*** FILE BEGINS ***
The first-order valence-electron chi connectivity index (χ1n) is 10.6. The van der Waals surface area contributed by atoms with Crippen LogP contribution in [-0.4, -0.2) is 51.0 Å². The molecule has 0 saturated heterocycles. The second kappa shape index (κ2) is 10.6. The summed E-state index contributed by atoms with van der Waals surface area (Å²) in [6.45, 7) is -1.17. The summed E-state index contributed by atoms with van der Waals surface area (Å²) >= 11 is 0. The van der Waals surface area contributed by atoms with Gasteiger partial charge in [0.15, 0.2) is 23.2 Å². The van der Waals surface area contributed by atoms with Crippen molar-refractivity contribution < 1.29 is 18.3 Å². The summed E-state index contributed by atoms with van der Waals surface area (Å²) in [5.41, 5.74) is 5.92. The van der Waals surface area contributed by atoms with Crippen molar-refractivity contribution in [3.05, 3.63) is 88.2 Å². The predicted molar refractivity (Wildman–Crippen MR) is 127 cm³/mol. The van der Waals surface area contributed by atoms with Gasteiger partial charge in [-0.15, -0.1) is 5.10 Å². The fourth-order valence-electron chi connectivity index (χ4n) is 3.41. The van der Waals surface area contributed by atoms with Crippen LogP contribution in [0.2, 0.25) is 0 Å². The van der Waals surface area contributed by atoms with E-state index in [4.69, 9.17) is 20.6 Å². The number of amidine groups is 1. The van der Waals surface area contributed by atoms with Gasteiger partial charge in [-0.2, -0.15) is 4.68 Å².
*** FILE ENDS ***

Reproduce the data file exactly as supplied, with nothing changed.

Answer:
The first-order valence-electron chi connectivity index (χ1n) is 10.6. The van der Waals surface area contributed by atoms with Crippen LogP contribution in [-0.4, -0.2) is 51.0 Å². The molecule has 0 saturated heterocycles. The second kappa shape index (κ2) is 10.6. The summed E-state index contributed by atoms with van der Waals surface area (Å²) in [6.45, 7) is -1.17. The summed E-state index contributed by atoms with van der Waals surface area (Å²) >= 11 is 0. The van der Waals surface area contributed by atoms with Gasteiger partial charge in [0.15, 0.2) is 23.2 Å². The van der Waals surface area contributed by atoms with Crippen molar-refractivity contribution < 1.29 is 18.3 Å². The summed E-state index contributed by atoms with van der Waals surface area (Å²) in [5.41, 5.74) is 5.92. The van der Waals surface area contributed by atoms with Crippen molar-refractivity contribution in [3.05, 3.63) is 88.2 Å². The predicted molar refractivity (Wildman–Crippen MR) is 127 cm³/mol. The van der Waals surface area contributed by atoms with Gasteiger partial charge in [-0.15, -0.1) is 5.10 Å². The fourth-order valence-electron chi connectivity index (χ4n) is 3.41. The van der Waals surface area contributed by atoms with Crippen LogP contribution in [0.2, 0.25) is 0 Å². The van der Waals surface area contributed by atoms with E-state index in [4.69, 9.17) is 20.6 Å². The number of amidine groups is 1. The van der Waals surface area contributed by atoms with Gasteiger partial charge in [-0.2, -0.15) is 4.68 Å².